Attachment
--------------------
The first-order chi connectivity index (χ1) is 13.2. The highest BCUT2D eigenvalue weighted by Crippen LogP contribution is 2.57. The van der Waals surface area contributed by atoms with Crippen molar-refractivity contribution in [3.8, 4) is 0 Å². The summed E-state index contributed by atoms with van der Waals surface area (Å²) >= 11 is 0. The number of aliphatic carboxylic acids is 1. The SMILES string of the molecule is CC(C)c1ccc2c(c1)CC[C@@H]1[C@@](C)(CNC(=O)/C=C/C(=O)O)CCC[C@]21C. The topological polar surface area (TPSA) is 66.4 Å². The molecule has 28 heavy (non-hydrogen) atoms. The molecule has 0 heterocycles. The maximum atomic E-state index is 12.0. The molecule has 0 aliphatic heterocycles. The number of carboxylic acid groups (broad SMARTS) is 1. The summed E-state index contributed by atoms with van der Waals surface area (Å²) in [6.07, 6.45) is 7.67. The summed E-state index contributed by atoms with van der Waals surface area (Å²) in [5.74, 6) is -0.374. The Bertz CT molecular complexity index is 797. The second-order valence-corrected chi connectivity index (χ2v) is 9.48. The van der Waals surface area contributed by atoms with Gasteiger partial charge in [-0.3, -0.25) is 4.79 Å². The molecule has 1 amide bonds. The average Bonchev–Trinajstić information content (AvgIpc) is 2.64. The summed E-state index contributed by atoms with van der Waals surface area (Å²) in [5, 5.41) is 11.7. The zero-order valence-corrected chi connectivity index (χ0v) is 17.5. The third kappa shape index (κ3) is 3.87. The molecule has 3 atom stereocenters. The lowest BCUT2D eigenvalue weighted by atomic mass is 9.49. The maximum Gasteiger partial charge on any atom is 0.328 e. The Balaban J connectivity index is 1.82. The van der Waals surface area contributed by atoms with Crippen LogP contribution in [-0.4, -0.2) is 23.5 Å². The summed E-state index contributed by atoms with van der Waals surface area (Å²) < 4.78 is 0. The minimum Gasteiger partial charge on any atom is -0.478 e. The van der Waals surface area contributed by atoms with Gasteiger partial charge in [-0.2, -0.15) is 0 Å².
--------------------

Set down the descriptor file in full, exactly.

The first-order chi connectivity index (χ1) is 13.2. The highest BCUT2D eigenvalue weighted by Crippen LogP contribution is 2.57. The van der Waals surface area contributed by atoms with Crippen molar-refractivity contribution in [3.8, 4) is 0 Å². The summed E-state index contributed by atoms with van der Waals surface area (Å²) >= 11 is 0. The number of aliphatic carboxylic acids is 1. The SMILES string of the molecule is CC(C)c1ccc2c(c1)CC[C@@H]1[C@@](C)(CNC(=O)/C=C/C(=O)O)CCC[C@]21C. The topological polar surface area (TPSA) is 66.4 Å². The molecule has 28 heavy (non-hydrogen) atoms. The molecule has 0 heterocycles. The maximum atomic E-state index is 12.0. The molecule has 0 aliphatic heterocycles. The number of carboxylic acid groups (broad SMARTS) is 1. The summed E-state index contributed by atoms with van der Waals surface area (Å²) in [6.07, 6.45) is 7.67. The summed E-state index contributed by atoms with van der Waals surface area (Å²) in [5.74, 6) is -0.374. The Bertz CT molecular complexity index is 797. The second-order valence-corrected chi connectivity index (χ2v) is 9.48. The van der Waals surface area contributed by atoms with Gasteiger partial charge in [-0.3, -0.25) is 4.79 Å². The molecule has 1 amide bonds. The average Bonchev–Trinajstić information content (AvgIpc) is 2.64. The summed E-state index contributed by atoms with van der Waals surface area (Å²) in [5, 5.41) is 11.7. The zero-order valence-corrected chi connectivity index (χ0v) is 17.5. The third kappa shape index (κ3) is 3.87. The molecule has 3 atom stereocenters. The lowest BCUT2D eigenvalue weighted by atomic mass is 9.49. The maximum Gasteiger partial charge on any atom is 0.328 e. The Balaban J connectivity index is 1.82. The van der Waals surface area contributed by atoms with Crippen LogP contribution in [-0.4, -0.2) is 23.5 Å². The summed E-state index contributed by atoms with van der Waals surface area (Å²) < 4.78 is 0. The minimum Gasteiger partial charge on any atom is -0.478 e. The van der Waals surface area contributed by atoms with Gasteiger partial charge in [-0.2, -0.15) is 0 Å².